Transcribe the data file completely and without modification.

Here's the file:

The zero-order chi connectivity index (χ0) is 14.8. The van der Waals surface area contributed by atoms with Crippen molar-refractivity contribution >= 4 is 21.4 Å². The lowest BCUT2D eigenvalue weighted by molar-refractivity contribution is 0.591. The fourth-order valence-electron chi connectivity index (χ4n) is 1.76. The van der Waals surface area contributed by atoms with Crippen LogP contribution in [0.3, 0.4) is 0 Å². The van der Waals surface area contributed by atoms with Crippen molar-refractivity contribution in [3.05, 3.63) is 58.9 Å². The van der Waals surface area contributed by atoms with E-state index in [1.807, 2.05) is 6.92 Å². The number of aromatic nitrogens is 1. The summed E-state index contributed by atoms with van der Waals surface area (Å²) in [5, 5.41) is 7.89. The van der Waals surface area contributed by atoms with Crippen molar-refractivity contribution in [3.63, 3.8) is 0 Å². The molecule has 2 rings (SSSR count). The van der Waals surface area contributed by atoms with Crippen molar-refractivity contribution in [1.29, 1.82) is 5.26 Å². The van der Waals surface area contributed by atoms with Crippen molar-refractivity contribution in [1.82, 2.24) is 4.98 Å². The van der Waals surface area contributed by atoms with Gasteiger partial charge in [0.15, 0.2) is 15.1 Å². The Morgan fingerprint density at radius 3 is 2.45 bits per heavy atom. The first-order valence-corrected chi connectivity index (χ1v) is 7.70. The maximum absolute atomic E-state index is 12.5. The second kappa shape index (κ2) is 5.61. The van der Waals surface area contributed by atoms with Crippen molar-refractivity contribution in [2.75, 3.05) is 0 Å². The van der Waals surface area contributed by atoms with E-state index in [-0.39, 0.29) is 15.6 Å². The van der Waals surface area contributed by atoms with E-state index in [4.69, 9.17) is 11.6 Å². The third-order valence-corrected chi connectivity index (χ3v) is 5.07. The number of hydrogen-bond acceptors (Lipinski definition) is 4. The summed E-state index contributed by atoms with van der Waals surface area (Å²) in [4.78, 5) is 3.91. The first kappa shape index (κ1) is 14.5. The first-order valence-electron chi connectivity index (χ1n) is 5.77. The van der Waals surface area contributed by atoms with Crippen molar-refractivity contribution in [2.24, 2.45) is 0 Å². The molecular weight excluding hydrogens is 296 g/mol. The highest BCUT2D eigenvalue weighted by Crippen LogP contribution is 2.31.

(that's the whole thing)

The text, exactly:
The zero-order chi connectivity index (χ0) is 14.8. The van der Waals surface area contributed by atoms with Crippen molar-refractivity contribution >= 4 is 21.4 Å². The lowest BCUT2D eigenvalue weighted by molar-refractivity contribution is 0.591. The fourth-order valence-electron chi connectivity index (χ4n) is 1.76. The van der Waals surface area contributed by atoms with Crippen LogP contribution in [0.3, 0.4) is 0 Å². The van der Waals surface area contributed by atoms with Crippen molar-refractivity contribution in [3.05, 3.63) is 58.9 Å². The van der Waals surface area contributed by atoms with E-state index in [1.807, 2.05) is 6.92 Å². The number of aromatic nitrogens is 1. The summed E-state index contributed by atoms with van der Waals surface area (Å²) in [5, 5.41) is 7.89. The van der Waals surface area contributed by atoms with Crippen molar-refractivity contribution in [3.63, 3.8) is 0 Å². The molecule has 2 rings (SSSR count). The van der Waals surface area contributed by atoms with Crippen molar-refractivity contribution in [1.29, 1.82) is 5.26 Å². The van der Waals surface area contributed by atoms with Crippen molar-refractivity contribution in [1.82, 2.24) is 4.98 Å². The van der Waals surface area contributed by atoms with Gasteiger partial charge in [0.15, 0.2) is 15.1 Å². The Morgan fingerprint density at radius 3 is 2.45 bits per heavy atom. The first-order valence-corrected chi connectivity index (χ1v) is 7.70. The maximum absolute atomic E-state index is 12.5. The second kappa shape index (κ2) is 5.61. The van der Waals surface area contributed by atoms with Crippen molar-refractivity contribution in [2.75, 3.05) is 0 Å². The van der Waals surface area contributed by atoms with E-state index in [-0.39, 0.29) is 15.6 Å². The van der Waals surface area contributed by atoms with E-state index in [4.69, 9.17) is 11.6 Å². The third-order valence-corrected chi connectivity index (χ3v) is 5.07. The number of hydrogen-bond acceptors (Lipinski definition) is 4. The summed E-state index contributed by atoms with van der Waals surface area (Å²) in [4.78, 5) is 3.91. The first kappa shape index (κ1) is 14.5. The first-order valence-electron chi connectivity index (χ1n) is 5.77. The van der Waals surface area contributed by atoms with Crippen molar-refractivity contribution in [2.24, 2.45) is 0 Å². The molecular weight excluding hydrogens is 296 g/mol. The highest BCUT2D eigenvalue weighted by Crippen LogP contribution is 2.31.